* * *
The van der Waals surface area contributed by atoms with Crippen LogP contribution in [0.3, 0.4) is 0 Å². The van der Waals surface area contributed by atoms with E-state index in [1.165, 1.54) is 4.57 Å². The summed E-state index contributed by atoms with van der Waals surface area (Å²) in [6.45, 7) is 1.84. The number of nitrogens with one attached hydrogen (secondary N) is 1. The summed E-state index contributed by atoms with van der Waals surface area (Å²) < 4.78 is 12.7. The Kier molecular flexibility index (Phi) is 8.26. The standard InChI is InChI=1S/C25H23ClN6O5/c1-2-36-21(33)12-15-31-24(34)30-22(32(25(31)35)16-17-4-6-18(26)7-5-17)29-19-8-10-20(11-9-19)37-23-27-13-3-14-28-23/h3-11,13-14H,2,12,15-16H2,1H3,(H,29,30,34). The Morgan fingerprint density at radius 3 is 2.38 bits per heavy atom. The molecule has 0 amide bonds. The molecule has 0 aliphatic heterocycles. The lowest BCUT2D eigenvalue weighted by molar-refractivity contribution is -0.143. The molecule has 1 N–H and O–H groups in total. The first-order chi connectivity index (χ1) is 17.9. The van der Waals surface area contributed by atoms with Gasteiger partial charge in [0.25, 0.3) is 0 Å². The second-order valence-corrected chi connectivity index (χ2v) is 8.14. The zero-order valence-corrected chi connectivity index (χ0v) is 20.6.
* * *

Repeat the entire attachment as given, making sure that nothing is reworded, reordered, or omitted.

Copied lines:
The van der Waals surface area contributed by atoms with Crippen LogP contribution in [0.3, 0.4) is 0 Å². The van der Waals surface area contributed by atoms with E-state index in [1.165, 1.54) is 4.57 Å². The summed E-state index contributed by atoms with van der Waals surface area (Å²) in [6.45, 7) is 1.84. The number of nitrogens with one attached hydrogen (secondary N) is 1. The summed E-state index contributed by atoms with van der Waals surface area (Å²) < 4.78 is 12.7. The Kier molecular flexibility index (Phi) is 8.26. The standard InChI is InChI=1S/C25H23ClN6O5/c1-2-36-21(33)12-15-31-24(34)30-22(32(25(31)35)16-17-4-6-18(26)7-5-17)29-19-8-10-20(11-9-19)37-23-27-13-3-14-28-23/h3-11,13-14H,2,12,15-16H2,1H3,(H,29,30,34). The Morgan fingerprint density at radius 3 is 2.38 bits per heavy atom. The molecule has 0 amide bonds. The molecule has 0 aliphatic heterocycles. The lowest BCUT2D eigenvalue weighted by molar-refractivity contribution is -0.143. The molecule has 1 N–H and O–H groups in total. The first-order chi connectivity index (χ1) is 17.9. The van der Waals surface area contributed by atoms with Gasteiger partial charge in [0.25, 0.3) is 0 Å². The second-order valence-corrected chi connectivity index (χ2v) is 8.14. The zero-order valence-corrected chi connectivity index (χ0v) is 20.6.